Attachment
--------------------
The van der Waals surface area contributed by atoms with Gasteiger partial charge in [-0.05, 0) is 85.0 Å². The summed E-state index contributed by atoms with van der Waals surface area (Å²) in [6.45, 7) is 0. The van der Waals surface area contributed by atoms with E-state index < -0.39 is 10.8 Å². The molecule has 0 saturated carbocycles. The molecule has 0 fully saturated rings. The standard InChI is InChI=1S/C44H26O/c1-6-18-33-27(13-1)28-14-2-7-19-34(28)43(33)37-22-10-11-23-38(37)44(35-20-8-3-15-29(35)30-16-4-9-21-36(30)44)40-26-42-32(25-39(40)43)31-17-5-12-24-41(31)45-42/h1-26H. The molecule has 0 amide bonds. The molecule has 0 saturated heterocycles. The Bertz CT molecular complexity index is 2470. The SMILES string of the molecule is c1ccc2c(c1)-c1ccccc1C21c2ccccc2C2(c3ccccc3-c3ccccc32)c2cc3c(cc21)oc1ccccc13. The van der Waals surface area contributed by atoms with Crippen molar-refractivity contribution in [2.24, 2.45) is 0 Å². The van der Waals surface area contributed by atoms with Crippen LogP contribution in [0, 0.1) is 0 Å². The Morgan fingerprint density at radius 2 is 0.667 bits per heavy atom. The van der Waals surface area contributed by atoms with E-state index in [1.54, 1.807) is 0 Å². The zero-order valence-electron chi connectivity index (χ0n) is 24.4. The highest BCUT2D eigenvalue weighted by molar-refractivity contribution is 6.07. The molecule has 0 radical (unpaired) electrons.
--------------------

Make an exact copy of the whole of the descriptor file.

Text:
The van der Waals surface area contributed by atoms with Gasteiger partial charge in [-0.05, 0) is 85.0 Å². The summed E-state index contributed by atoms with van der Waals surface area (Å²) in [6.45, 7) is 0. The van der Waals surface area contributed by atoms with E-state index < -0.39 is 10.8 Å². The molecule has 0 saturated carbocycles. The molecule has 0 fully saturated rings. The standard InChI is InChI=1S/C44H26O/c1-6-18-33-27(13-1)28-14-2-7-19-34(28)43(33)37-22-10-11-23-38(37)44(35-20-8-3-15-29(35)30-16-4-9-21-36(30)44)40-26-42-32(25-39(40)43)31-17-5-12-24-41(31)45-42/h1-26H. The molecule has 0 amide bonds. The molecule has 0 saturated heterocycles. The Bertz CT molecular complexity index is 2470. The SMILES string of the molecule is c1ccc2c(c1)-c1ccccc1C21c2ccccc2C2(c3ccccc3-c3ccccc32)c2cc3c(cc21)oc1ccccc13. The van der Waals surface area contributed by atoms with Crippen molar-refractivity contribution in [2.24, 2.45) is 0 Å². The van der Waals surface area contributed by atoms with Crippen LogP contribution in [0, 0.1) is 0 Å². The Morgan fingerprint density at radius 2 is 0.667 bits per heavy atom. The van der Waals surface area contributed by atoms with E-state index in [1.54, 1.807) is 0 Å². The zero-order valence-electron chi connectivity index (χ0n) is 24.4. The highest BCUT2D eigenvalue weighted by molar-refractivity contribution is 6.07. The molecule has 0 radical (unpaired) electrons.